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Maker Culture

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Maker Culture

“Maker – someone who creates or invents things, either using traditional crafts or technology”
Cambridge Dictionary

As some would argue, making and makerspaces have always existed. It is an inherent part of human nature to create, design and build things with our hands and with tools. But what is the Maker culture and how did the Maker movement begin?

In its simplest definition, the Maker culture is the activities and ideas of people who create or invent things, either using traditional crafts or technology, it is meant to reignite the artisan spirit.

Certain aspects of the Maker culture such as hobbyists, arts and crafts groups, shop classes, practical education and science fairs have existed for ages, but the Maker movement gained steam in the early part of 2005 when Make: magazine started publishing information about maker-related projects, that gave the movement its impetus.

“When I talk about the maker movement, I make an effort to stay away from the word “inventor”—most people just don’t identify themselves that way. “Maker,” on the other hand, describes each one of us, no matter how we live our lives or what
our goals might be” Dale Dougherty (Make: Magazine founder)

One major characteristic of this movement, which distinguishes it from previous versions of people simply making things, is the impact of community-building and the collaboration of people working to make things within a single space. Today, the typical activities of Maker movement range from assembly of products by using low-cost or even broken electronics and raw materials to the employment of new technologies such as 3D printing, 3D scanning, e-textiles. All activities have in common a strong do-it- yourself orientation adopting a hands-on approach.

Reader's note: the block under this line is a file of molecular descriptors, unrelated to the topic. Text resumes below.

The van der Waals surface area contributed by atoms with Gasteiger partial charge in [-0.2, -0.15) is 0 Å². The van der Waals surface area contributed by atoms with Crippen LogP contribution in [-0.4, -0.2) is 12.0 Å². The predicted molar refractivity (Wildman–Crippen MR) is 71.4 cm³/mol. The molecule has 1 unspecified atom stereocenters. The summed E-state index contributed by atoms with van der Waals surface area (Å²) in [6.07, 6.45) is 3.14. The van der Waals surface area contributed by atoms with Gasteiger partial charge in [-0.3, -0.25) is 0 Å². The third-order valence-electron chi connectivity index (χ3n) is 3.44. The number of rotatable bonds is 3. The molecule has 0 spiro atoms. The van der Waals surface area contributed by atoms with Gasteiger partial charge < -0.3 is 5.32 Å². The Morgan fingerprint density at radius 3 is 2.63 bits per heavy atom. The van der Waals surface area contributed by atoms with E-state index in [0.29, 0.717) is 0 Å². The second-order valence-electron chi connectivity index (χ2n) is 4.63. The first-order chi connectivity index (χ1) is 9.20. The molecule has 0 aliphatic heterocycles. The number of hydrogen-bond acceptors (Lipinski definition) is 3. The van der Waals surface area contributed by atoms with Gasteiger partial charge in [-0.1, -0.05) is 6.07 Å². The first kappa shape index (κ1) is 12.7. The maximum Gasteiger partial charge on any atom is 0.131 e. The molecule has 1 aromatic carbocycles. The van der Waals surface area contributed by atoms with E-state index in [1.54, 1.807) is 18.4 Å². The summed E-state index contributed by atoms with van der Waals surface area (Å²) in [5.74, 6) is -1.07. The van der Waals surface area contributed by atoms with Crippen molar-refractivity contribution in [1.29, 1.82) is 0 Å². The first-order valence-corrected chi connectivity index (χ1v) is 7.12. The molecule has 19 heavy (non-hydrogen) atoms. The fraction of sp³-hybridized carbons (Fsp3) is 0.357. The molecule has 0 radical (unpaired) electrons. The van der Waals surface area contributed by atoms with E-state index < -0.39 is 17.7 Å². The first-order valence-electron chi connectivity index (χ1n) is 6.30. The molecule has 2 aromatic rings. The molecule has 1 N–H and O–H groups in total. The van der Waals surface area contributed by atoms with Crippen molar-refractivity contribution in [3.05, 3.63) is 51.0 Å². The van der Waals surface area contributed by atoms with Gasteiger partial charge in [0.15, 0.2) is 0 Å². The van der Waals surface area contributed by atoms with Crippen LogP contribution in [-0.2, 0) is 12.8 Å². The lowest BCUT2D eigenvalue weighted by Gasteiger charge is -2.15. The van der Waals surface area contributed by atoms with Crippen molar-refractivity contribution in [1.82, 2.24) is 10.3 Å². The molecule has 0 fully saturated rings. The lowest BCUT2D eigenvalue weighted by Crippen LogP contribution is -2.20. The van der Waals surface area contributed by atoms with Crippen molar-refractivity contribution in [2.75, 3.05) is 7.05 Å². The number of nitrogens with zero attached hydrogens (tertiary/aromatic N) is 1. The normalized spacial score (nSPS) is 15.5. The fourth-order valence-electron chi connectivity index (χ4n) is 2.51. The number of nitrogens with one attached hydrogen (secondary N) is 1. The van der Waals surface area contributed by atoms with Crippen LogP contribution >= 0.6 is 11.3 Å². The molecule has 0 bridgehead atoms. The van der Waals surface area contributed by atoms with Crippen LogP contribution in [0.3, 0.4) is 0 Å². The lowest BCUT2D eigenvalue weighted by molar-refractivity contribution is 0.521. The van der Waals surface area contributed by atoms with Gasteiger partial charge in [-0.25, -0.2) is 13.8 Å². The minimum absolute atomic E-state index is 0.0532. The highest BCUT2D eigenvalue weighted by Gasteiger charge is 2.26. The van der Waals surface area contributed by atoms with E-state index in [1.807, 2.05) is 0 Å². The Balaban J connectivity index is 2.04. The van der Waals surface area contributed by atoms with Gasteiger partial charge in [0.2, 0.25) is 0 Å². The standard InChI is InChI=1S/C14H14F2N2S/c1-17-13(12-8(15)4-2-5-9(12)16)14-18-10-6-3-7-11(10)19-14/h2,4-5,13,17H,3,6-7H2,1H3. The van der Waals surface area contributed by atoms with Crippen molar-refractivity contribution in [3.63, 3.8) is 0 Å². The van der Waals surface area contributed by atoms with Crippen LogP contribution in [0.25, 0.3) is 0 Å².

Some of the popular fields that are addressed within the Maker culture are art, metal-working and jewelry making, calligraphy, design, and technology. Products that are produced within these communities have a focus on sustainable development, helping the environment, and improving the local culture. The movement can be seen in classrooms, offices, museums, libraries, and much more. FabLabs, Hackerspaces and Makerspaces are the physical representations of the Maker movement: these spaces seek to provide communities, businesses and entrepreneurs with the infrastructures and manufacturing equipment indispensable to turn their ideas and concepts into reality.

Maker culture is taking off worldwide and it is benefitting the world in many different ways. It is about dreaming, designing and building anything without the old barriers of the cost and availability of tools. By attending group events in our Makerspace, checking out or reaching out to share your skills, you are not only adding to this amazing culture and movement, but you are learning and improving your personal skills as well!

Source: Futures of Work: Perspectives from the Maker Movement, 2018

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